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Rapid pace of liver damage in recent HCV co-infection

The research suggests that HIV-positive people who later become co-infected with HCV are at risk for an accelerated pace of liver damage, perhaps caused by underlying immunological dysfunction.

Published
21 January 2013
From
CATIE
Copy of Rapid pace of liver damage in recent HCV co-infection

The research suggests that HIV-positive people who later become co-infected with HCV are at risk for an accelerated pace of liver damage, perhaps caused by underlying immunological dysfunction.

Published
21 January 2013
From
CATIE
Africa: Study Confirms Role of Road Networks in HIV Spread

Road networks are strongly related to the spread of HIV-1 - the HIV subtype responsible for the AIDS pandemic - across Sub-Saharan Africa, a study confirms.

Published
14 January 2013
From
AllAfrica
Groundbreaking Research Discovers Possible New Way To Fight HIV

New research has disocvered how the HIV virus targets memory T-cells or "veterans" instead of naive "virgin" T-cells. This could potentially change how drugs are used to halt the virus. This research finds that HIV exploits the fact that memory T-cells are more mobile; it uses the cytoskeleton, the internal structure of the cell, as a "conveyor belt" to carry it deep within the cell and to the nucleus. The researchers are now looking at whether drugs that reduce cancer cell motility could reduce the "attractiveness" of T-memory cells to HIV.

Published
25 October 2012
From
Medical News Today
The genetics of HIV-1 resistance

New research has examined the genetic footprint that drug resistance causes in HIV and found compensatory polymorphisms that help the resistant virus to survive.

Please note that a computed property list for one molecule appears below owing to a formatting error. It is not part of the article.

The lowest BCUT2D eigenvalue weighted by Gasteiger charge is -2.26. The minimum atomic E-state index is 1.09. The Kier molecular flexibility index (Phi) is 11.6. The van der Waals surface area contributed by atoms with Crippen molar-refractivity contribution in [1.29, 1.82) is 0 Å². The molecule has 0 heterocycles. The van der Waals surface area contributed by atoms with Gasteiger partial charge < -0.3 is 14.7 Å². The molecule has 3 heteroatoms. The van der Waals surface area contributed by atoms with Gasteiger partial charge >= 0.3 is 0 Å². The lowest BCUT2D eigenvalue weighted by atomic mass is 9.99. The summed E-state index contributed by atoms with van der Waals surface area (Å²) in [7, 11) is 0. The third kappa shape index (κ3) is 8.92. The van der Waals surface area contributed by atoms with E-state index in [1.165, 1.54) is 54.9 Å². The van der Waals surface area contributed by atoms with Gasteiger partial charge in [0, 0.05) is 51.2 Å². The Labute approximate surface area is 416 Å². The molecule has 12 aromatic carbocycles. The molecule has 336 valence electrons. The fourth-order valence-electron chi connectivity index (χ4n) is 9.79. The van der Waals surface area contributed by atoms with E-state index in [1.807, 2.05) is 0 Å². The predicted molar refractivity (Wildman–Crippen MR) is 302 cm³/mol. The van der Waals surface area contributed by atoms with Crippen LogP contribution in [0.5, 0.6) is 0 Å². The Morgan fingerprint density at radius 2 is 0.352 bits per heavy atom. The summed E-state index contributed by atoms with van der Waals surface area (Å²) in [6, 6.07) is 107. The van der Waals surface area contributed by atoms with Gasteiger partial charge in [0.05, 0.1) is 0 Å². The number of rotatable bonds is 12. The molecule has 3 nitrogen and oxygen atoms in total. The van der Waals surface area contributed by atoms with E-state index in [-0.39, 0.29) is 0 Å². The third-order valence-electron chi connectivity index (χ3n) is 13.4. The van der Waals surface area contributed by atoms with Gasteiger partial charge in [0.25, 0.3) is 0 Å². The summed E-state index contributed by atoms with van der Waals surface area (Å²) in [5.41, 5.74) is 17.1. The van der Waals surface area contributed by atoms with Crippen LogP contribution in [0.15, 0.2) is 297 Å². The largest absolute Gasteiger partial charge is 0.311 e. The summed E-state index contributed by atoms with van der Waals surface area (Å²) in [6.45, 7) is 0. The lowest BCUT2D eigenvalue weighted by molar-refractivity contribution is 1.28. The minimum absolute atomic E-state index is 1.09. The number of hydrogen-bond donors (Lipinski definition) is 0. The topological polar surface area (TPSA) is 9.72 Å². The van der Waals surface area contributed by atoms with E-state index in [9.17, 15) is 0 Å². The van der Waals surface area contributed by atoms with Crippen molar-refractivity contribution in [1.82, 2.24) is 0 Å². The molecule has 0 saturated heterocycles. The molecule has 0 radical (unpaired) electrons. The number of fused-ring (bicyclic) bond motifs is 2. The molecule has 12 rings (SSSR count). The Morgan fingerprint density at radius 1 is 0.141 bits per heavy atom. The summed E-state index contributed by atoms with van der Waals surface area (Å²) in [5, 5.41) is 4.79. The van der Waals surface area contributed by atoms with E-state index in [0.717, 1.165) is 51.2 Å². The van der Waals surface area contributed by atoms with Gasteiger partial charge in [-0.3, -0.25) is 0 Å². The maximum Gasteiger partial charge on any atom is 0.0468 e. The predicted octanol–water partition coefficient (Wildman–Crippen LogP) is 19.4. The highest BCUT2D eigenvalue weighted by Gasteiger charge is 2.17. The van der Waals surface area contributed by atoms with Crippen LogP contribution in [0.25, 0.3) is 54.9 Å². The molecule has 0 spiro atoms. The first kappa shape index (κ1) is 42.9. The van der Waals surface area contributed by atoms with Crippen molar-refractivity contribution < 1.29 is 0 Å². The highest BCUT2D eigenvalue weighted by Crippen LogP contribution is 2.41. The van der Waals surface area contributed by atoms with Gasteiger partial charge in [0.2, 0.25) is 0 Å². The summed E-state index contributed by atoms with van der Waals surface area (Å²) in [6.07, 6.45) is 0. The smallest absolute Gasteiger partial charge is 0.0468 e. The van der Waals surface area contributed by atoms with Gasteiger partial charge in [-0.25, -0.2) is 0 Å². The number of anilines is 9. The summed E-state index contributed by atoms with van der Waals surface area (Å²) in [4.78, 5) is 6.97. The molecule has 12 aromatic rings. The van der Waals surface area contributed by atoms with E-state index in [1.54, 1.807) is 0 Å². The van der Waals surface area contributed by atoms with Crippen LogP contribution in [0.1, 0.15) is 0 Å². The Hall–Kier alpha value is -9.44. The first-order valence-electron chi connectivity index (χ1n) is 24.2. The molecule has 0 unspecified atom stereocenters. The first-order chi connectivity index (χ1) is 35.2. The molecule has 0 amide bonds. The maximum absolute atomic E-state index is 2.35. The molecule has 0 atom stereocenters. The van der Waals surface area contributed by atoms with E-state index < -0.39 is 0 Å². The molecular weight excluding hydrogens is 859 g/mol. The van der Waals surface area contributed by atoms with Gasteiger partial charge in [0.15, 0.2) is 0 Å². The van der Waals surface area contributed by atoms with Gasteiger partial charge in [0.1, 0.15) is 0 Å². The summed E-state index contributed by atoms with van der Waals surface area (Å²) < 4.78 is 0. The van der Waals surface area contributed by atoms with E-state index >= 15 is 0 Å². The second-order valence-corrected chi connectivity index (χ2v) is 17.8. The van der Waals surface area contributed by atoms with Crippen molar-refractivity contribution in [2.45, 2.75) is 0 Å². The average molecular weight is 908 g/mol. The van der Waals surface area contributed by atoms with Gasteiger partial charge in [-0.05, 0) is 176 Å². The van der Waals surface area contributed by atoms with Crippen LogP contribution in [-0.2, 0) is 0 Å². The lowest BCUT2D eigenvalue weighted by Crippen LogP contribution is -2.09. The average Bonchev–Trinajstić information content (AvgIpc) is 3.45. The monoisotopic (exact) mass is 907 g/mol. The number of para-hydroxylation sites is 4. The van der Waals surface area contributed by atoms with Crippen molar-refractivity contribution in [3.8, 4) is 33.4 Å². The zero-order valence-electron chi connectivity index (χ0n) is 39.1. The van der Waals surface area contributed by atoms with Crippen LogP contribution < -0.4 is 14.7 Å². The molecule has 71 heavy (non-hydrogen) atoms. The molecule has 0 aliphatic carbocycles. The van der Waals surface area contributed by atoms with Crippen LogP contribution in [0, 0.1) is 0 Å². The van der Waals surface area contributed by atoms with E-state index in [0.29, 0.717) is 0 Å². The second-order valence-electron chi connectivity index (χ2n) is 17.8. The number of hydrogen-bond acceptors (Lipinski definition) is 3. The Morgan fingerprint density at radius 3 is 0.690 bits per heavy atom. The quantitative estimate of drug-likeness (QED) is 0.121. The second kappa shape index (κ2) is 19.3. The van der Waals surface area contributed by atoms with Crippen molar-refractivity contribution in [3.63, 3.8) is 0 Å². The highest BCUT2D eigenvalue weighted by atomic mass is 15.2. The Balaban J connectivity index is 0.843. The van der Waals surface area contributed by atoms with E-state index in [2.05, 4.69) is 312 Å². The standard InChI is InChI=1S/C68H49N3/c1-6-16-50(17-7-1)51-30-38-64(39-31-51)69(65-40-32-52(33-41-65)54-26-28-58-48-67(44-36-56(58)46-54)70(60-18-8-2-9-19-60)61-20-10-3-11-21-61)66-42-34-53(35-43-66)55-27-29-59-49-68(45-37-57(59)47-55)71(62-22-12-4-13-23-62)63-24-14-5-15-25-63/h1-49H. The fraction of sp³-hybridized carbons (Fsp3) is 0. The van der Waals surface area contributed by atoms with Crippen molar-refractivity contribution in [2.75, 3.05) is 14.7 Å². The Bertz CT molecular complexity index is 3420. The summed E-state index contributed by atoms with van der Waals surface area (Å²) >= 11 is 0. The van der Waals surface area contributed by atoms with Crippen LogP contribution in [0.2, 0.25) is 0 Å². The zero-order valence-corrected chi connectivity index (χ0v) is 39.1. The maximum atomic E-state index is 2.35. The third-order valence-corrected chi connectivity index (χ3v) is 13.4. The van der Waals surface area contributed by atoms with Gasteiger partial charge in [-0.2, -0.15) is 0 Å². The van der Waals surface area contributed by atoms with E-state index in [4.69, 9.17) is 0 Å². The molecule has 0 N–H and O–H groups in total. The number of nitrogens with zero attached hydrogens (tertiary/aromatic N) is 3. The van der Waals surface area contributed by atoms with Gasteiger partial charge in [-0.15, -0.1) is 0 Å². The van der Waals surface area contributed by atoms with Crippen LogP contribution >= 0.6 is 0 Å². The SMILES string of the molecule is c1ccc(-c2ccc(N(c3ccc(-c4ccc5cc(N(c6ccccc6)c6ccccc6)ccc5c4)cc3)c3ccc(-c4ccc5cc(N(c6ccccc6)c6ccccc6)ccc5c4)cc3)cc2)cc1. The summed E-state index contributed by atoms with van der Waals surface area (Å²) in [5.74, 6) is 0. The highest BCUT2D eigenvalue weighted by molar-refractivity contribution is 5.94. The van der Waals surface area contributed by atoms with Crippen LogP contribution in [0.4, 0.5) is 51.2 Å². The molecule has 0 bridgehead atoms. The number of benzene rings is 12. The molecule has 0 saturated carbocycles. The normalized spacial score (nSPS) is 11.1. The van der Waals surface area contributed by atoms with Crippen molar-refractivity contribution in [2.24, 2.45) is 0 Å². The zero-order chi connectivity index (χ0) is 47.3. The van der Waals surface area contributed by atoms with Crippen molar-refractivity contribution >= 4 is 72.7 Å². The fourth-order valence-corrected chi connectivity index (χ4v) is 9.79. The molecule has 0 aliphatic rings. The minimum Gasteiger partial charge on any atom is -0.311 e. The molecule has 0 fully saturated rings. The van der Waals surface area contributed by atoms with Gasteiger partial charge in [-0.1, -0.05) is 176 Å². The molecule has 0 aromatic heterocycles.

Published
08 October 2012
From
Science Daily
HIV could be turning salmonella nastier

A nastier kind of salmonella infection has emerged alongside the HIV epidemic in Africa. The finding is the first evidence that HIV might be allowing new human pathogens to evolve in immunosuppressed people.

Published
02 October 2012
From
New Scientist
In heterosexuals, transmitted HIV strains often resemble original infecting virus

A new study has found that even though HIV diversifies widely within infected individuals over time, the virus strains that ultimately are passed on through heterosexual transmission often resemble the strain of virus that originally infected the transmitting partner. Learning the characteristics of these preferentially transmitted HIV strains may help advance HIV prevention efforts, particularly with regard to an HIV vaccine, according to the scientists who conducted the study.

Published
25 September 2012
From
Eurekalert Inf Dis
New Thai-Taiwanese Syndrome Is Not AIDS 2.0

The headlines are frightening: unrelated, otherwise healthy patients in Asia turning up with symptoms doctors associate with HIV infection. But though many questions remain about the new immunodeficiency, it’s not a harbinger of a global health calamity, says Kent Sepkowitz.

Published
28 August 2012
From
Daily Beast
Virus throws a wrench in the immune system

The cytomegalovirus (CMV) is a member of the herpesvirus family. Although most people carry CMV for life, it hardly ever makes them sick. Researchers from the Helmholtz Centre for Infection Research and from the USA have now unveiled long term consequences of the on-going presence of CMV: Later in life, more and more cells of the immune system concentrate on CMV, and as a result, the response against other viruses is weakened. These research results help to explain why the elderly are often more prone to infectious diseases than young people. The viral immunologist Professor Luka Cicin-Sain, head of the junior research group "Immune Aging and Chronic Infections" at the HZI in Braunschweig, Germany, and his colleagues have now published their discovery in the open access journal PLoS Pathogens. In the article, they describe that even months after infection with CMV, mice still show weaker responses against other viruses such as the flu virus.

Published
17 August 2012
From
EurekAlert
Immediate Antiretroviral Therapy Reduces HIV Infection of Resting CD4 T-Cells

Starting antiretroviral therapy (ART) during the acute phase of HIV infection appears to reduce the number of latently infected resting CD4 T-cells in most people, but this may not be the case for individuals with very few initially infected cells, according to a study published in the May 29, 2012, advance online edition of Proceedings of the National Academy of Sciences.

Published
14 June 2012
From
HIVandHepatitis.com

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